Almost a year ago, I wrote that African Americans and Latinos are the “canaries in our economic coal mine.” In early mines, ventilation was poor at best, non-existent at worst. So, miners would take a caged canary into the mine with them. Canaries, being sensitive to methane and carbon monoxide gases, were the miners’ early warning system. Toxic gases would kill the birds before killing the miners. If the canary stopped singing and keeled over, it was time to get out of the mine.
A year ago, the black and brown “canaries in our too-long-deregulated economic mineshaft” were gasping for air. A year later, the canaries are still gasping for air, and too few seem to notice, or ask why.
Certainly lawmakers like Oklahoma Republican state representative Sally Kern don’t ask why, because the real answers are a far cry from Kern’s simple and self-serving answer.
Republicans need to listen to the people who elected them and understand the election was not about denying working people the things they need to get by. The NC Issues Poll, conducted by the NC Justice Center, shows that people in the state overwhelmingly blame the Republican majority, not the governor, for the cutoff of unemployment benefits. The poll showed that 65 percent of North Carolinians support the governor, and they want the Legislature to vote on a 20-week extension by itself.
As of yesterday, 39,000 North Carolinians were cut off from unemployment benefits because the GOP-led legislature here tied extension of benefits to their disastrous budget.
The Republican majority agreed to extend jobless benefits ONLY if Gov. Bev Perdue would agree to their budget proposal, which isn’t even finished yet.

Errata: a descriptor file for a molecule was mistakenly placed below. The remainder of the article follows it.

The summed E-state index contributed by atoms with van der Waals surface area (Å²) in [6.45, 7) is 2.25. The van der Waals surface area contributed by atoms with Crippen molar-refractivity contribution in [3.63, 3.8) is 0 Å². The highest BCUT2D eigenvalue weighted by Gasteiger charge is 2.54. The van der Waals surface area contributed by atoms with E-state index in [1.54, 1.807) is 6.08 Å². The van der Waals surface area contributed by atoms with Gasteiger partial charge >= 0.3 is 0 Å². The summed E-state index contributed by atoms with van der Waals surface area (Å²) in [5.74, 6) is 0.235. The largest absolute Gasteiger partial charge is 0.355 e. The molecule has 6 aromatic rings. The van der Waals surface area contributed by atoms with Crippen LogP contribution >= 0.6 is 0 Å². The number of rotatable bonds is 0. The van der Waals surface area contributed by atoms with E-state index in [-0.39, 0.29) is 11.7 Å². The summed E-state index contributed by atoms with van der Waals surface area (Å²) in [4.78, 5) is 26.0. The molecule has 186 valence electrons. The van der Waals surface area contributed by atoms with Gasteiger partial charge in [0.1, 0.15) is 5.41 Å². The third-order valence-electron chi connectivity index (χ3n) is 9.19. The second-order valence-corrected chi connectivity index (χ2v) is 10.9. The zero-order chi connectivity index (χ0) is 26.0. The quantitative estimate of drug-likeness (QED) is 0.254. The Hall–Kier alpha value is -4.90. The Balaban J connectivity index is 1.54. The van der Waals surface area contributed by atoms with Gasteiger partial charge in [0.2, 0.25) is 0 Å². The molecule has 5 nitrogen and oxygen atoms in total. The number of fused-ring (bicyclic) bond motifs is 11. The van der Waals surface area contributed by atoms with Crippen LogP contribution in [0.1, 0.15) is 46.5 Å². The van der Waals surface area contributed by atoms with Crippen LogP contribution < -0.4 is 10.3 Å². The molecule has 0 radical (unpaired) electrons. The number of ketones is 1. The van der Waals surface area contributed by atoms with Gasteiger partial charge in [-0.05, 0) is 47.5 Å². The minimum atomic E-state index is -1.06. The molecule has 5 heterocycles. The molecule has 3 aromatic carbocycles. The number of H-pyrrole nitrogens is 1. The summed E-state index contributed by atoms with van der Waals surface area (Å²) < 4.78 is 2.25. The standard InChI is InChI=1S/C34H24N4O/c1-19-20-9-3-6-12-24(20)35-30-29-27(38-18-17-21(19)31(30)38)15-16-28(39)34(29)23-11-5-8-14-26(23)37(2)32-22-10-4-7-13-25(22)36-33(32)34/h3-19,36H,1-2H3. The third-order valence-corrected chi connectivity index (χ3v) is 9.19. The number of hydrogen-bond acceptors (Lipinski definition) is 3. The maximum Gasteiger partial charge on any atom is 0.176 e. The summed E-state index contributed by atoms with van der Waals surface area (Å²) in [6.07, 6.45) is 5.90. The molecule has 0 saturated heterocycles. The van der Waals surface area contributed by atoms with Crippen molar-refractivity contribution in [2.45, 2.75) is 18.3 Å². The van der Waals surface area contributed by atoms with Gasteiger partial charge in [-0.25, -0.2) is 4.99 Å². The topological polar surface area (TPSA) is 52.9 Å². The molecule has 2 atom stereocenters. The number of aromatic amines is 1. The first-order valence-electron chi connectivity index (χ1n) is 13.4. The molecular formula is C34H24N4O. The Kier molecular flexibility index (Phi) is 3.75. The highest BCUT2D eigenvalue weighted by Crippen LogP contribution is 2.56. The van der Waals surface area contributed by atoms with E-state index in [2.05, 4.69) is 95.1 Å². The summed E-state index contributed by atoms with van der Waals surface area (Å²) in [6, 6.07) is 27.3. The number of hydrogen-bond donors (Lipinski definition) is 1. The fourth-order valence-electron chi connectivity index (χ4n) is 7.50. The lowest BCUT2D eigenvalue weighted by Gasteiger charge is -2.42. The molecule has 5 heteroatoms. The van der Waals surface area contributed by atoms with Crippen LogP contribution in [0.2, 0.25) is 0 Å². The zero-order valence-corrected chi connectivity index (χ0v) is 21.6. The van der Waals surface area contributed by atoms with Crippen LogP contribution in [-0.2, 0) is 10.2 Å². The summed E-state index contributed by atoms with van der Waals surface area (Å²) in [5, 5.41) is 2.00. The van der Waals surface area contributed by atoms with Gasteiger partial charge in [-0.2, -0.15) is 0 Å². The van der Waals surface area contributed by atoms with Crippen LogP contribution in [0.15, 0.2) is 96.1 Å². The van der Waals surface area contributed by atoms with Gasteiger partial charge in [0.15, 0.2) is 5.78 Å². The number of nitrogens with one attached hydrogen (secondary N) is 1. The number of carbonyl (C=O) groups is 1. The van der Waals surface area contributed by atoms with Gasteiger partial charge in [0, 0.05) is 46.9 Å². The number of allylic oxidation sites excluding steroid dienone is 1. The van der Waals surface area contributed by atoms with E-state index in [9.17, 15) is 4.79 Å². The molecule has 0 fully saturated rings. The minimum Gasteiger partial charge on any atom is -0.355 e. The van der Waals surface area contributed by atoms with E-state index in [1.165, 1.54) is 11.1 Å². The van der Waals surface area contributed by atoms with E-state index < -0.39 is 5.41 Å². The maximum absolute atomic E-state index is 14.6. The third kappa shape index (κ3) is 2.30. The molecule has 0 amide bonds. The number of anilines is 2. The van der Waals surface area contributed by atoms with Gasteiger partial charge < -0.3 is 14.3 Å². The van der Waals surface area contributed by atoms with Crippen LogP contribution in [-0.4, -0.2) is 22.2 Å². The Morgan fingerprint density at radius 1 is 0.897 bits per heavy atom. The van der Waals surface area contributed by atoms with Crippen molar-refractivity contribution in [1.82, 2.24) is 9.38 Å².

The president’s new emphasis on the importance of investing in education, infrastructure and basic research in order to build the nation’s long-term competitive capacities is appropriate. For the last three decades the federal government’s spending on these three essentials has declined as a percentage of its total spending, arguably threatening America’s technological and economic leadership.
But the president’s failure to address the decoupling of American corporate profits from American jobs, and explain specifically what he’ll do to get jobs back, not only risks making his grand plans for reviving the nation’s “competitiveness” seem somewhat beside the point but also cedes to Republicans the dominant narrative.
The new monthly job numbers came out last week. They are a little bit better than they have been, but they are not very good. We added very few jobs but the unemployment rate went down. This is a function of a really bad economy in which people are so discouraged they aren’t even bothering to look. So many people have given up that the labor force is actually smaller now than before the recession. We must make sure that these people are not just discarded, abandoned and marked up as a loss. They are people.
Any increase in jobs is good news. In December the economy created a net of 103,000 new jobs. Also the prior two months’ numbers were revised up by 70,000. But there are real problems behind these numbers. We are more than two years into this recession, and we still are not seeing job growth that will bring the unemployment levels down anywhere near where they need to be. The stimulus worked but was not enough, and it is winding down. The new Congress has no intention whatsoever of new job-creation or infrastructure programs. And it is ending help for state and local governments that are increasingly shedding jobs.